SlackerInc, on Tuesday, March 27th, 2007, 11:05 PM, said:
This is such a great thread. Very intriguing points, hblask. One of the things I would like to discuss is something Coperncus and I got into in another thread recently. He said that a lot of people believe that HoH advises going into push/fold mode too early. Yet Snyder advises getting into that mode much, much earlier. What do you guys think? I welcomed this advice as I had previously had a lot of trouble in the lower end of the Yellow Zone (where you're not supposed to push according to Harrington, but it's bombs away per Snyder). And he advises some seemingly crazy pushes: For instance, with an M of 7-13, in any position, "raise or reraise all in with 77 to AA, AK, AQ, AJ, KQ, KJ, KT, and QJ". And in late position with the same M, "if first in, raise all in with any two cards" (p. 164).-Alan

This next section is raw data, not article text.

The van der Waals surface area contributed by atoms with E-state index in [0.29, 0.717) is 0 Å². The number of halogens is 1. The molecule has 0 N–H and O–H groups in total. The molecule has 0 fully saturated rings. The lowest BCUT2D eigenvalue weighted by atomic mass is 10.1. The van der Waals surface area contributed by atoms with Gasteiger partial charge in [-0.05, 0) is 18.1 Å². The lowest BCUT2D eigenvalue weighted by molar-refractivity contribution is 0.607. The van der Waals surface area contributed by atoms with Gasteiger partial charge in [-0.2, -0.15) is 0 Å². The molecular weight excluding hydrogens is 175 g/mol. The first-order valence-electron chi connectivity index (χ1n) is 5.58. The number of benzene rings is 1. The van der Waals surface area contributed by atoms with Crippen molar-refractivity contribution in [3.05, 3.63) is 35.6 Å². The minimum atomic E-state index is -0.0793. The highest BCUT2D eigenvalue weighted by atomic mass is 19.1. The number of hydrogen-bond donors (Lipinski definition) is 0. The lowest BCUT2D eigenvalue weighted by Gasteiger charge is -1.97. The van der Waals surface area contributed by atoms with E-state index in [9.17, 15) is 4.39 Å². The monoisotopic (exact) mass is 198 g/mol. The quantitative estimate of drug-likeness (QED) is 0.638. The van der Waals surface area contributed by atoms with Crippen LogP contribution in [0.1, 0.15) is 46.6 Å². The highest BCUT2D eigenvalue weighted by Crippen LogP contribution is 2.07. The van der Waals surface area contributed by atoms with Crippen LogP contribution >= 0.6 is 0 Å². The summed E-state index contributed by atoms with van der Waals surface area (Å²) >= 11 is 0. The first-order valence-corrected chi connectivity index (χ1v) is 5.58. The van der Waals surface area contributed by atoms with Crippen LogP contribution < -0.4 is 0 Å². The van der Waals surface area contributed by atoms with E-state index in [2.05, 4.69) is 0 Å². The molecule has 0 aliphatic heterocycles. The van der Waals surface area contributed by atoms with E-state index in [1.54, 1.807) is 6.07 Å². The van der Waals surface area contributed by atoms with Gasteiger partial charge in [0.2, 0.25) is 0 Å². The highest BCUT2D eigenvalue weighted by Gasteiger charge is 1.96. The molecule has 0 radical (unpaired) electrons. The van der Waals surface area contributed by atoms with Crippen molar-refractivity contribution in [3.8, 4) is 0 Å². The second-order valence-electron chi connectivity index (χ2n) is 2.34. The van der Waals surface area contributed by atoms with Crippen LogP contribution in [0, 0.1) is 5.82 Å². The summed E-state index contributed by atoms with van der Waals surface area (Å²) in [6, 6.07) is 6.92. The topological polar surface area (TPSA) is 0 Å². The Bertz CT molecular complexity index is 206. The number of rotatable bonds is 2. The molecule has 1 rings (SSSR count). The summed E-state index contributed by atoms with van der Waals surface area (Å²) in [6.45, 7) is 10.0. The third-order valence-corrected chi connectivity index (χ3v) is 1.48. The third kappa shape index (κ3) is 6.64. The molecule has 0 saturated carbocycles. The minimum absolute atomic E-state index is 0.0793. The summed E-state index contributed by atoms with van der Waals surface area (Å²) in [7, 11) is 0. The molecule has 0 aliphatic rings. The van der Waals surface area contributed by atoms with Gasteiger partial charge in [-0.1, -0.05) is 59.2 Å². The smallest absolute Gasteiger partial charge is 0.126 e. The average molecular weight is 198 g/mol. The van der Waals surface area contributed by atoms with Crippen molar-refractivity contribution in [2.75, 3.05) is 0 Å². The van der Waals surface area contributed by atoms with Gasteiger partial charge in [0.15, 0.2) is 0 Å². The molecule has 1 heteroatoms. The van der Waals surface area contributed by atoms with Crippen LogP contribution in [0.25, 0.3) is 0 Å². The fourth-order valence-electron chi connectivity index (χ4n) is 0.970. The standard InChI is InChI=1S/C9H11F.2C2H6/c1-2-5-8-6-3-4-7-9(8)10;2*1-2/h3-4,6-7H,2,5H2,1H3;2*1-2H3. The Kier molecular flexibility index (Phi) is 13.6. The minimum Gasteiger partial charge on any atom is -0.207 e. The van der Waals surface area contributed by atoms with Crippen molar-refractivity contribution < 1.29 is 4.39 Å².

I'm with Snyder on this. I have been one of the tightest players in poker history, and I tended to bubble most of the time. So I opened up my game a little. And limped into the money. And opened it up a little more. And busted out sooner or got a little deeper. I think if I loosen up more, this trend will continue. I think Snyder's advice increases your swings but improves your return, especially on an hourly basis. Limping into the money takes forever and pays little. Bust out early and get on to the next one, or give yourself a fighting chance for your ability to play a role when the cards do come along. Fewer minutes played, more dollars.The problem with Harrington is if you wait as long as he says to really turn it up, even a double-up doesn't buy you that much. All it does is puts you in a position to either hit some cards or wait until you are in trouble and need another double up. I always feel like I'm clinging to life support, trying for the desperation double-up until I get a decent run of cards. I don't know about you guys, but I don't get good cards often enough to base a tournament on waiting for them. And if I do get my 2 good hands per hour, and everyone folds to my raise, where am I then? So you have to weigh the issue of "what are the odds that I will get good cards AND will get paid off for them?" versus "what are the odds that this move with marginal cards or junk will cripple me?" And the more tournaments I play, it looks like making moves is the lower risk. They don't have to pay off all that often to make a profit, because they are so easy to let go of and tend to pay off big. And even bad hands typically have a 1 in 3 chance of winning against random hands.